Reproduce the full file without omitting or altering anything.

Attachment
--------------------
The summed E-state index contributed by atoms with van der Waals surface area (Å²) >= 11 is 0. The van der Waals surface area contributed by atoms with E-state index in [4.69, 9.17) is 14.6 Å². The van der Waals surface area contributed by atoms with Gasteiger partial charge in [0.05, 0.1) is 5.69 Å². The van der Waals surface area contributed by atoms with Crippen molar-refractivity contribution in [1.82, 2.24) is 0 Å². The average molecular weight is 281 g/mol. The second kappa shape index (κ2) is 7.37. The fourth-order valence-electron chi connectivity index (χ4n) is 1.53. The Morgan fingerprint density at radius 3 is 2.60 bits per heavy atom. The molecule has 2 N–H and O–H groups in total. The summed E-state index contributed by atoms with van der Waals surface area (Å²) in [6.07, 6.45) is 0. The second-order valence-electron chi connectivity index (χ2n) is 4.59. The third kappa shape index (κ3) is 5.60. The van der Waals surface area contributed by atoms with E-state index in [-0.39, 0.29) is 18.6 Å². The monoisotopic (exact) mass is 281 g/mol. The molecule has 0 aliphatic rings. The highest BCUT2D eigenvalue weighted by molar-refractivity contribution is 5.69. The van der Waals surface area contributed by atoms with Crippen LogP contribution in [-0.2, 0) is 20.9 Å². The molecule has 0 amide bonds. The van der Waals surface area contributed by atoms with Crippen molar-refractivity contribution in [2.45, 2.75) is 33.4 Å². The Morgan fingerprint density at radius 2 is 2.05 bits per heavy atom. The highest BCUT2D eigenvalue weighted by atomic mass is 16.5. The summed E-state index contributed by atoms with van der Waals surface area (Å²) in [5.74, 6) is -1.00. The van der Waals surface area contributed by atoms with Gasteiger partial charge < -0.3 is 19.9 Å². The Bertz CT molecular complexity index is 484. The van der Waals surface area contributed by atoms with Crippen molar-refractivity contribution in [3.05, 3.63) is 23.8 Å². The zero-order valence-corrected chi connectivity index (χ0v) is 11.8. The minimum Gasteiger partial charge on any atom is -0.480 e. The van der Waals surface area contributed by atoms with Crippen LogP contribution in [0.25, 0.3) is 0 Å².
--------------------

The summed E-state index contributed by atoms with van der Waals surface area (Å²) >= 11 is 0. The van der Waals surface area contributed by atoms with E-state index in [4.69, 9.17) is 14.6 Å². The van der Waals surface area contributed by atoms with Gasteiger partial charge in [0.05, 0.1) is 5.69 Å². The van der Waals surface area contributed by atoms with Crippen molar-refractivity contribution in [1.82, 2.24) is 0 Å². The average molecular weight is 281 g/mol. The second kappa shape index (κ2) is 7.37. The fourth-order valence-electron chi connectivity index (χ4n) is 1.53. The Morgan fingerprint density at radius 3 is 2.60 bits per heavy atom. The molecule has 2 N–H and O–H groups in total. The summed E-state index contributed by atoms with van der Waals surface area (Å²) in [6.07, 6.45) is 0. The second-order valence-electron chi connectivity index (χ2n) is 4.59. The third kappa shape index (κ3) is 5.60. The van der Waals surface area contributed by atoms with E-state index in [-0.39, 0.29) is 18.6 Å². The monoisotopic (exact) mass is 281 g/mol. The molecule has 0 aliphatic rings. The highest BCUT2D eigenvalue weighted by molar-refractivity contribution is 5.69. The van der Waals surface area contributed by atoms with Crippen LogP contribution in [-0.2, 0) is 20.9 Å². The molecule has 0 amide bonds. The van der Waals surface area contributed by atoms with Crippen molar-refractivity contribution in [2.45, 2.75) is 33.4 Å². The Morgan fingerprint density at radius 2 is 2.05 bits per heavy atom. The highest BCUT2D eigenvalue weighted by atomic mass is 16.5. The summed E-state index contributed by atoms with van der Waals surface area (Å²) in [5.74, 6) is -1.00. The van der Waals surface area contributed by atoms with Gasteiger partial charge < -0.3 is 19.9 Å². The Bertz CT molecular complexity index is 484. The van der Waals surface area contributed by atoms with Crippen molar-refractivity contribution in [3.05, 3.63) is 23.8 Å². The zero-order valence-corrected chi connectivity index (χ0v) is 11.8. The minimum Gasteiger partial charge on any atom is -0.480 e. The van der Waals surface area contributed by atoms with Crippen LogP contribution in [0.25, 0.3) is 0 Å².